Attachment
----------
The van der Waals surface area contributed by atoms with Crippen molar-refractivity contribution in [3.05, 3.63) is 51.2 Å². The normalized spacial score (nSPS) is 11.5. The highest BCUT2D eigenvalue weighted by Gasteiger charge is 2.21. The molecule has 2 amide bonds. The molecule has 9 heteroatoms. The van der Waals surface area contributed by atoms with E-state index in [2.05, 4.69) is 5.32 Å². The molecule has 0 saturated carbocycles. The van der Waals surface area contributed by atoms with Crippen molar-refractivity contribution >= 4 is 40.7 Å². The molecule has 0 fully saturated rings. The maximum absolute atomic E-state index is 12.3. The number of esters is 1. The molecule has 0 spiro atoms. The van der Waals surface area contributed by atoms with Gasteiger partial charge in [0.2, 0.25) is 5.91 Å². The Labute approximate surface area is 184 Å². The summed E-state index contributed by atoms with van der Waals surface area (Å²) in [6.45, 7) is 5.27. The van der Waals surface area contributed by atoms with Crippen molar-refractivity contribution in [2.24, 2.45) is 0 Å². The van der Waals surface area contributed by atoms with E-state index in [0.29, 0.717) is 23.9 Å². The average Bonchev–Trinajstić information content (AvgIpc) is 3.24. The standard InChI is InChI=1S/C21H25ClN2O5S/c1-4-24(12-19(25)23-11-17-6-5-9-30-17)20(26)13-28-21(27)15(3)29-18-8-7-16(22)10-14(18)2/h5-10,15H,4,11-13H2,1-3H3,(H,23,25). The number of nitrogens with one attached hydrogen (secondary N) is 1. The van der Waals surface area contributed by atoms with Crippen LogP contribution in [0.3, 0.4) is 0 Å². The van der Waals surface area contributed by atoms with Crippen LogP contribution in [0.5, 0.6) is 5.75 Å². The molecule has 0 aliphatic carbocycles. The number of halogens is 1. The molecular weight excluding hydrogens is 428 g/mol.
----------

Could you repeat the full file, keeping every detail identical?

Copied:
The van der Waals surface area contributed by atoms with Crippen molar-refractivity contribution in [3.05, 3.63) is 51.2 Å². The normalized spacial score (nSPS) is 11.5. The highest BCUT2D eigenvalue weighted by Gasteiger charge is 2.21. The molecule has 2 amide bonds. The molecule has 9 heteroatoms. The van der Waals surface area contributed by atoms with E-state index in [2.05, 4.69) is 5.32 Å². The molecule has 0 saturated carbocycles. The van der Waals surface area contributed by atoms with Crippen molar-refractivity contribution >= 4 is 40.7 Å². The molecule has 0 fully saturated rings. The maximum absolute atomic E-state index is 12.3. The number of esters is 1. The molecule has 0 spiro atoms. The van der Waals surface area contributed by atoms with Gasteiger partial charge in [0.2, 0.25) is 5.91 Å². The Labute approximate surface area is 184 Å². The summed E-state index contributed by atoms with van der Waals surface area (Å²) in [6.45, 7) is 5.27. The van der Waals surface area contributed by atoms with Crippen molar-refractivity contribution in [2.24, 2.45) is 0 Å². The van der Waals surface area contributed by atoms with E-state index in [0.29, 0.717) is 23.9 Å². The average Bonchev–Trinajstić information content (AvgIpc) is 3.24. The standard InChI is InChI=1S/C21H25ClN2O5S/c1-4-24(12-19(25)23-11-17-6-5-9-30-17)20(26)13-28-21(27)15(3)29-18-8-7-16(22)10-14(18)2/h5-10,15H,4,11-13H2,1-3H3,(H,23,25). The number of nitrogens with one attached hydrogen (secondary N) is 1. The van der Waals surface area contributed by atoms with Crippen LogP contribution in [0.3, 0.4) is 0 Å². The van der Waals surface area contributed by atoms with Crippen LogP contribution in [0.5, 0.6) is 5.75 Å². The molecule has 0 aliphatic carbocycles. The number of halogens is 1. The molecular weight excluding hydrogens is 428 g/mol.